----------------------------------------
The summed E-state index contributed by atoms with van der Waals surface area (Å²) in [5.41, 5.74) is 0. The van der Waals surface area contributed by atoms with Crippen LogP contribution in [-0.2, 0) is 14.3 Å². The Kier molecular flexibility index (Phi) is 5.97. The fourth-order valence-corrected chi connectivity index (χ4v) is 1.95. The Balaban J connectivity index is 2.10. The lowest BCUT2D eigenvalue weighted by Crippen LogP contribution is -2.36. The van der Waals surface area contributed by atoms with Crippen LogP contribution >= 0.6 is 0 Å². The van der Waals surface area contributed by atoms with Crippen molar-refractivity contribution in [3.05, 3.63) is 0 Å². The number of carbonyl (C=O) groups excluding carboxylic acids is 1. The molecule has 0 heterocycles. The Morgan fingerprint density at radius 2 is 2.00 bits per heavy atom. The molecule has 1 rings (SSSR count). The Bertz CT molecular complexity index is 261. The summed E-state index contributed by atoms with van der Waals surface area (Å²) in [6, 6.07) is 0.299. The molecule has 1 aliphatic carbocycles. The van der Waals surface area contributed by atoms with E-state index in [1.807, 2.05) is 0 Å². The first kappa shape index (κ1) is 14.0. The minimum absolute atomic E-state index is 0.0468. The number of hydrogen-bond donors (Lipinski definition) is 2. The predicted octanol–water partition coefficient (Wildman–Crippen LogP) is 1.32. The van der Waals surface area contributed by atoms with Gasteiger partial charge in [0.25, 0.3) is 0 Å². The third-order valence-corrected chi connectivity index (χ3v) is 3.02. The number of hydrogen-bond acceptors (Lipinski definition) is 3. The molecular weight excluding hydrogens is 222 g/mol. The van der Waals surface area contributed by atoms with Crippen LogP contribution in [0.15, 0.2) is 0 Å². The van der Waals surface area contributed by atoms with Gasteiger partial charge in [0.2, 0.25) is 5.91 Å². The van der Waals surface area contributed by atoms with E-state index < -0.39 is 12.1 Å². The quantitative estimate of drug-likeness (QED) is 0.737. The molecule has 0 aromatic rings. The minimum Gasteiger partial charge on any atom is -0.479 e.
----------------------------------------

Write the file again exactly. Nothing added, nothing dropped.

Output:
The summed E-state index contributed by atoms with van der Waals surface area (Å²) in [5.41, 5.74) is 0. The van der Waals surface area contributed by atoms with Crippen LogP contribution in [-0.2, 0) is 14.3 Å². The Kier molecular flexibility index (Phi) is 5.97. The fourth-order valence-corrected chi connectivity index (χ4v) is 1.95. The Balaban J connectivity index is 2.10. The lowest BCUT2D eigenvalue weighted by Crippen LogP contribution is -2.36. The van der Waals surface area contributed by atoms with Crippen LogP contribution >= 0.6 is 0 Å². The van der Waals surface area contributed by atoms with Crippen molar-refractivity contribution in [3.05, 3.63) is 0 Å². The number of carbonyl (C=O) groups excluding carboxylic acids is 1. The molecule has 0 heterocycles. The Morgan fingerprint density at radius 2 is 2.00 bits per heavy atom. The molecule has 1 rings (SSSR count). The Bertz CT molecular complexity index is 261. The summed E-state index contributed by atoms with van der Waals surface area (Å²) in [6, 6.07) is 0.299. The molecule has 1 aliphatic carbocycles. The van der Waals surface area contributed by atoms with E-state index in [1.807, 2.05) is 0 Å². The first kappa shape index (κ1) is 14.0. The minimum absolute atomic E-state index is 0.0468. The number of hydrogen-bond donors (Lipinski definition) is 2. The predicted octanol–water partition coefficient (Wildman–Crippen LogP) is 1.32. The van der Waals surface area contributed by atoms with Gasteiger partial charge in [0.25, 0.3) is 0 Å². The third-order valence-corrected chi connectivity index (χ3v) is 3.02. The number of hydrogen-bond acceptors (Lipinski definition) is 3. The molecular weight excluding hydrogens is 222 g/mol. The van der Waals surface area contributed by atoms with Crippen LogP contribution in [0.15, 0.2) is 0 Å². The van der Waals surface area contributed by atoms with Gasteiger partial charge in [0.2, 0.25) is 5.91 Å². The van der Waals surface area contributed by atoms with E-state index < -0.39 is 12.1 Å². The quantitative estimate of drug-likeness (QED) is 0.737. The molecule has 0 aromatic rings. The minimum Gasteiger partial charge on any atom is -0.479 e.